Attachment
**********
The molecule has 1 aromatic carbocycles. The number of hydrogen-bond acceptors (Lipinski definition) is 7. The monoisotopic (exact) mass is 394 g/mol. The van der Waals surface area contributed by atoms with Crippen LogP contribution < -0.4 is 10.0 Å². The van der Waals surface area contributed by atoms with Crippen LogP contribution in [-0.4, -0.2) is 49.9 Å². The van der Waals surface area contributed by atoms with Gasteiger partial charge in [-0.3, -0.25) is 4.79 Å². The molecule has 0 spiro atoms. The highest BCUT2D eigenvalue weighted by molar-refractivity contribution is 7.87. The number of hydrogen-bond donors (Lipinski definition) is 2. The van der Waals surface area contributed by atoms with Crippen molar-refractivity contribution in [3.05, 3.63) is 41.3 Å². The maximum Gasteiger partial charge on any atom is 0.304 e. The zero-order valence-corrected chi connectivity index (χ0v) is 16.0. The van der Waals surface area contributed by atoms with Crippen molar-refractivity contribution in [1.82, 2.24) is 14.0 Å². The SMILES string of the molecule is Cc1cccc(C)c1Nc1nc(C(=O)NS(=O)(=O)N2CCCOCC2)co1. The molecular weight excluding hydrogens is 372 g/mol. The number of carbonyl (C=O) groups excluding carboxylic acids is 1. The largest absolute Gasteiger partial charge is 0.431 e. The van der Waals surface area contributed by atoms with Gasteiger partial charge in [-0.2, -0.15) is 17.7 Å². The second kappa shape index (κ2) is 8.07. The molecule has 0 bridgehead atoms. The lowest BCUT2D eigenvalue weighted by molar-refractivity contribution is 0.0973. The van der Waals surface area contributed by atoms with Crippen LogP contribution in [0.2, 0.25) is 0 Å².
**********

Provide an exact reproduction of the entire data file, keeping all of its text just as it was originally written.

The molecule has 1 aromatic carbocycles. The number of hydrogen-bond acceptors (Lipinski definition) is 7. The monoisotopic (exact) mass is 394 g/mol. The van der Waals surface area contributed by atoms with Crippen LogP contribution < -0.4 is 10.0 Å². The van der Waals surface area contributed by atoms with Crippen LogP contribution in [-0.4, -0.2) is 49.9 Å². The van der Waals surface area contributed by atoms with Gasteiger partial charge in [-0.3, -0.25) is 4.79 Å². The molecule has 0 spiro atoms. The highest BCUT2D eigenvalue weighted by molar-refractivity contribution is 7.87. The number of hydrogen-bond donors (Lipinski definition) is 2. The van der Waals surface area contributed by atoms with Crippen molar-refractivity contribution in [3.05, 3.63) is 41.3 Å². The maximum Gasteiger partial charge on any atom is 0.304 e. The zero-order valence-corrected chi connectivity index (χ0v) is 16.0. The van der Waals surface area contributed by atoms with Crippen molar-refractivity contribution in [1.82, 2.24) is 14.0 Å². The SMILES string of the molecule is Cc1cccc(C)c1Nc1nc(C(=O)NS(=O)(=O)N2CCCOCC2)co1. The molecular weight excluding hydrogens is 372 g/mol. The number of carbonyl (C=O) groups excluding carboxylic acids is 1. The largest absolute Gasteiger partial charge is 0.431 e. The van der Waals surface area contributed by atoms with Gasteiger partial charge in [-0.2, -0.15) is 17.7 Å². The second kappa shape index (κ2) is 8.07. The molecule has 0 bridgehead atoms. The lowest BCUT2D eigenvalue weighted by molar-refractivity contribution is 0.0973. The van der Waals surface area contributed by atoms with Crippen LogP contribution in [0.2, 0.25) is 0 Å².